“Sentiment has never been unpopular.”
—Oscar Hammerstein II (1895–1960)
There is nothing sentimental about Allegro. It was first produced in 1947; and it was the third collaboration between Richard Rodgers and Oscar Hammerstein II. It did not measure up to the success of their previous two Broadway musicals, Oklahoma!, their first in 1943 and Carousel, in 1945. Nor would it reach the heights of the next two musicals they wrote together, 1949’s South Pacific and 1951’s The King and I. Most know all four from their motion picture versions.
Allegro is currently being revived, but off Broadway by the Classic Stage Company in The Village. This scaled-down version is charming. It is most unusual because all the actors and actresses double as the orchestra. Each performer plays multiple instruments throughout the 90-minute performance. I found this quirky bit of staging delightful. What a tough casting process it must be: finding players who can sing, act and play more than one musical instrument. I do not envy whomever must decide.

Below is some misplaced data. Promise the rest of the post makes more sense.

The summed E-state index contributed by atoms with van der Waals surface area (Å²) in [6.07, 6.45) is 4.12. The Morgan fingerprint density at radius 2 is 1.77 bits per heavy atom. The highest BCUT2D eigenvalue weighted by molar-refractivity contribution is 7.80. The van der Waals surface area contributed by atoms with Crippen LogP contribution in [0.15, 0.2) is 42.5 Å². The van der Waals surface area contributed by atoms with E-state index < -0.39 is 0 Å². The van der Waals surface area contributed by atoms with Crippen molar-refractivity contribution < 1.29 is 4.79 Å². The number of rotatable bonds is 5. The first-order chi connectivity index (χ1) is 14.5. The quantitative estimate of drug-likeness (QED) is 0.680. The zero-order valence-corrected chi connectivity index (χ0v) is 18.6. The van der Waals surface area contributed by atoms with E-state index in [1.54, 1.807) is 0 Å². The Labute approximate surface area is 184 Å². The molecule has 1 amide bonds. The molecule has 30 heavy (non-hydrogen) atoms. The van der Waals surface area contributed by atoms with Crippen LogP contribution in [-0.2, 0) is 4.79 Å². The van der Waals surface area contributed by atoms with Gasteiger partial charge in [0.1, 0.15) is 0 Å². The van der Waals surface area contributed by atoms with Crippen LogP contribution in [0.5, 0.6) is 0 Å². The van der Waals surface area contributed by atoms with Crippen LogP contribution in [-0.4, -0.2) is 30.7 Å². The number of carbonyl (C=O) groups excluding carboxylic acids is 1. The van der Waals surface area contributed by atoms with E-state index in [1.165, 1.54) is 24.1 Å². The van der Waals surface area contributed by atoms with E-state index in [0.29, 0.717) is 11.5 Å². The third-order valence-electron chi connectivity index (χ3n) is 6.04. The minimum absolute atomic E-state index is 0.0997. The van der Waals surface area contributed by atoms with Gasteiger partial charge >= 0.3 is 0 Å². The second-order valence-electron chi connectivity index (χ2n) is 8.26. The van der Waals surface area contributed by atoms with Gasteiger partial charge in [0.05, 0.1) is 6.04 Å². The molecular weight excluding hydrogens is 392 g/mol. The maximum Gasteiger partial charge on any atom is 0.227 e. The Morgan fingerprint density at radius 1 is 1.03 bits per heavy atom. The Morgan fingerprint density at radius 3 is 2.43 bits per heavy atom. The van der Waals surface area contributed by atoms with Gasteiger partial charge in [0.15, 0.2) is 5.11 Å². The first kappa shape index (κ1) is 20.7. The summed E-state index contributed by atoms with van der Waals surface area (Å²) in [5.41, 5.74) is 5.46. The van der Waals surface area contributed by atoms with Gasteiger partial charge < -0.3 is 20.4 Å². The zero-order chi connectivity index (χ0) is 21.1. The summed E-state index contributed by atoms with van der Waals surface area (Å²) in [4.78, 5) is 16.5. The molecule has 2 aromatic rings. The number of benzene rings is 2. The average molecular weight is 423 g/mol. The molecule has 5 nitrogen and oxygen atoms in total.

“In many ways, a song-writing partnership is like a marriage. Apart from just liking each other, a lyricist and a composer should be able to spend long periods of time together—around the clock if need be—without getting on each other’s nerves.” —Richard Rodgers (1902–1979)
The director, John Doyle (who is also given credit as the designer of the show too) is known for combining actor and musician into one person. Mr. Doyle used this same approach in a 2006 revival of Sweeney Todd, starring Patti Lupone; he won a Tony Award for Best Director of Musical for his effort.
“I know the world is filled with troubles and many injustices. But reality is as beautiful as it is ugly. I think it is just as important to sing about beautiful mornings as it is to talk about slums. I just couldn’t write anything without hope in it.”
—Oscar Hammerstein II
The set is spare. Your imagination is asked to do some work; how unusual that is in today’s spoon-fed entertainment world. The theater is intimate, bringing the audience closer to the action than a large Broadway house. It is true that none of the song continue to play in my head. It was very much an in-the-moment experience.
The story is about making choices that make us happy; often time we choose what will make others happy. The plot centers on a family with an only son; his future is to become a doctor, as his father is. The young man must choose between following in the footsteps of his dad, practicing in a small town, or go to the big city of Chicago where he will make a splash and money. I was quite affected by the performances and the topic.
“What’s wrong with sweetness and light? It’s been around quite awhile.” —Richard Rodgers